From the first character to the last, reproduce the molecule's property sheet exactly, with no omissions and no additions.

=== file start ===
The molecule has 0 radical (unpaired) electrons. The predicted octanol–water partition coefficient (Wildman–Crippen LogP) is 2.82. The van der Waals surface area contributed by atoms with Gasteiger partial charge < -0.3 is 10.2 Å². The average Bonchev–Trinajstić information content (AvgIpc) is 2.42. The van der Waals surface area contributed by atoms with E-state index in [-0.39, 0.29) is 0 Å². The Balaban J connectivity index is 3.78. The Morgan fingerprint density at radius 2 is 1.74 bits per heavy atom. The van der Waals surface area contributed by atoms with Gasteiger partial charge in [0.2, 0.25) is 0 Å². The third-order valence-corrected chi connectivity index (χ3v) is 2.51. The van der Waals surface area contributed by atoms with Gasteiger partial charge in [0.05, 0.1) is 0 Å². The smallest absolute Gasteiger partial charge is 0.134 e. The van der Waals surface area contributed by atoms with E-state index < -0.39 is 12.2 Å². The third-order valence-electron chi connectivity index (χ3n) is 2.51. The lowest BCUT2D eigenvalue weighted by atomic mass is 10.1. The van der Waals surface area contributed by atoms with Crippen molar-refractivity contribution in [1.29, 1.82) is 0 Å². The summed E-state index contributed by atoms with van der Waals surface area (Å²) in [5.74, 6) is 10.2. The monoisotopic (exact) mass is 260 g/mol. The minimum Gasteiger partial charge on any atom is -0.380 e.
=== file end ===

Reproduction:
The molecule has 0 radical (unpaired) electrons. The predicted octanol–water partition coefficient (Wildman–Crippen LogP) is 2.82. The van der Waals surface area contributed by atoms with Gasteiger partial charge < -0.3 is 10.2 Å². The average Bonchev–Trinajstić information content (AvgIpc) is 2.42. The van der Waals surface area contributed by atoms with E-state index in [-0.39, 0.29) is 0 Å². The Balaban J connectivity index is 3.78. The Morgan fingerprint density at radius 2 is 1.74 bits per heavy atom. The van der Waals surface area contributed by atoms with Gasteiger partial charge in [0.2, 0.25) is 0 Å². The third-order valence-corrected chi connectivity index (χ3v) is 2.51. The van der Waals surface area contributed by atoms with Gasteiger partial charge in [0.05, 0.1) is 0 Å². The smallest absolute Gasteiger partial charge is 0.134 e. The van der Waals surface area contributed by atoms with E-state index < -0.39 is 12.2 Å². The third-order valence-electron chi connectivity index (χ3n) is 2.51. The lowest BCUT2D eigenvalue weighted by atomic mass is 10.1. The van der Waals surface area contributed by atoms with Crippen molar-refractivity contribution in [1.29, 1.82) is 0 Å². The summed E-state index contributed by atoms with van der Waals surface area (Å²) in [5.74, 6) is 10.2. The monoisotopic (exact) mass is 260 g/mol. The minimum Gasteiger partial charge on any atom is -0.380 e.